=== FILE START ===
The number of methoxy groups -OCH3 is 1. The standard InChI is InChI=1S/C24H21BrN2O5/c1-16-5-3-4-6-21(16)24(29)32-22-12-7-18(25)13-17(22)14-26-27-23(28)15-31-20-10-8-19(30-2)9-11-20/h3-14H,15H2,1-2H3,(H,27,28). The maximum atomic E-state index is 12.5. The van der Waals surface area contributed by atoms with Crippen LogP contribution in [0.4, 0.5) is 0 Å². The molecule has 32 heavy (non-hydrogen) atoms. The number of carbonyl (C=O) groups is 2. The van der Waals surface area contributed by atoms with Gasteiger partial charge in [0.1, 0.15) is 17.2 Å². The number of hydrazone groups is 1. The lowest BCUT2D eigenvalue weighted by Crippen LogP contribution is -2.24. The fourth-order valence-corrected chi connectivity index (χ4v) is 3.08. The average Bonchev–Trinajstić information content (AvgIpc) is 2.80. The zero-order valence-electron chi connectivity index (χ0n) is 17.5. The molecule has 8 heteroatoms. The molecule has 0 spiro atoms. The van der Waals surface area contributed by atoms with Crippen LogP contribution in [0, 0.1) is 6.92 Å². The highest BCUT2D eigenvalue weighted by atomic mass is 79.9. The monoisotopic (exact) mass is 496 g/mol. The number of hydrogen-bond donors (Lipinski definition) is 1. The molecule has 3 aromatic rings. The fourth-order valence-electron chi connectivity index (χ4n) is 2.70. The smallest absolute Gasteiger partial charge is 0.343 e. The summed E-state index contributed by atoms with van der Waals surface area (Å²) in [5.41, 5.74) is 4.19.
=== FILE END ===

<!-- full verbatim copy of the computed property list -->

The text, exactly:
The number of methoxy groups -OCH3 is 1. The standard InChI is InChI=1S/C24H21BrN2O5/c1-16-5-3-4-6-21(16)24(29)32-22-12-7-18(25)13-17(22)14-26-27-23(28)15-31-20-10-8-19(30-2)9-11-20/h3-14H,15H2,1-2H3,(H,27,28). The maximum atomic E-state index is 12.5. The van der Waals surface area contributed by atoms with Crippen LogP contribution in [0.4, 0.5) is 0 Å². The molecule has 32 heavy (non-hydrogen) atoms. The number of carbonyl (C=O) groups is 2. The van der Waals surface area contributed by atoms with Gasteiger partial charge in [0.1, 0.15) is 17.2 Å². The number of hydrazone groups is 1. The lowest BCUT2D eigenvalue weighted by Crippen LogP contribution is -2.24. The fourth-order valence-corrected chi connectivity index (χ4v) is 3.08. The average Bonchev–Trinajstić information content (AvgIpc) is 2.80. The zero-order valence-electron chi connectivity index (χ0n) is 17.5. The molecule has 8 heteroatoms. The molecule has 0 spiro atoms. The van der Waals surface area contributed by atoms with Crippen LogP contribution in [0, 0.1) is 6.92 Å². The highest BCUT2D eigenvalue weighted by atomic mass is 79.9. The monoisotopic (exact) mass is 496 g/mol. The number of hydrogen-bond donors (Lipinski definition) is 1. The molecule has 3 aromatic rings. The fourth-order valence-electron chi connectivity index (χ4n) is 2.70. The smallest absolute Gasteiger partial charge is 0.343 e. The summed E-state index contributed by atoms with van der Waals surface area (Å²) in [5.41, 5.74) is 4.19.